Post # 1
I was wondering if anyone else out there had divorced parents who were paying for the wedding and how they went about splitting the bill? My dad wants my mom to contribute about 20% because he knows that he makes significantly more than she does and splitting it 50/50 wouldn’t be fair. My mom on the other hand thinks that the father of the bride pays for it all so she shouldn’t have to contribute what so ever. They both refuse to meet in person to discuss it or to even do a conference call so I’m stuck being the messenger for now. Does anybody have any suggestions on how your divorced parents handled this topic? Thanks in Advance!
Post # 3
Well, first things first – tell each parent to STOP thinking what the OTHER parent should be paying. Your dad thinks one thing and your mom thiks the other thing. They are not going to see eye to eye, and they don’t have to honestly.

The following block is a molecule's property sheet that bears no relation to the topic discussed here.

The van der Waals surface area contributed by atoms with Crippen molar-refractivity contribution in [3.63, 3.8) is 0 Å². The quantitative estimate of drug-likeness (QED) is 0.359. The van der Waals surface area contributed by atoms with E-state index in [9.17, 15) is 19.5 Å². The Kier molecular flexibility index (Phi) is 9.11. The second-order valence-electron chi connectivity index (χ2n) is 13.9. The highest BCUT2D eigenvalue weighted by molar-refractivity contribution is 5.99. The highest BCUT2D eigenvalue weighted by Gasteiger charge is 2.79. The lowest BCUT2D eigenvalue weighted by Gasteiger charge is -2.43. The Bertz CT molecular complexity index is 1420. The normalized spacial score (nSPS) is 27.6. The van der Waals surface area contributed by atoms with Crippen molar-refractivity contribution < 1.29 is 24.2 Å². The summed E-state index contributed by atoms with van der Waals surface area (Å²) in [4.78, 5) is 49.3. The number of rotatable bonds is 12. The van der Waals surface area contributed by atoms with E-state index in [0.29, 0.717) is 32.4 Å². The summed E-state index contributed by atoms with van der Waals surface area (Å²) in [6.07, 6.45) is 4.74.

Each parent should – separately – give what they feel they can. This is without any asking from you, it has to be their idea and their figure. And if a parent doesn’t think they can give anything – then that is TOTALLY FINE. No one is under any obligation to pay for your wedding.
Your parents don’t really have to meet on the subject I feel. Say your mom wants to give your $500 and your dad wants to give you $5000 – there you go.
So you have $5500 (gift) + your money = YOUR BUDGET.
Post # 4
My divorced parents are contributing to the wedding. What each person is giving is completely separate and private. What the other person is giving has no bearing on what the other person can or should give.
My dad demanded to know what my mom was giving. He pitched quite a fit about it exactly. I told him I wasn’t willing to tell him that, given our history with money issues between them, and if that meant he wasn’t able or willing to contribute, I understood.
He came around. They each gave what was an appropriate amount for their budgets and have let me manage it from there.
Post # 5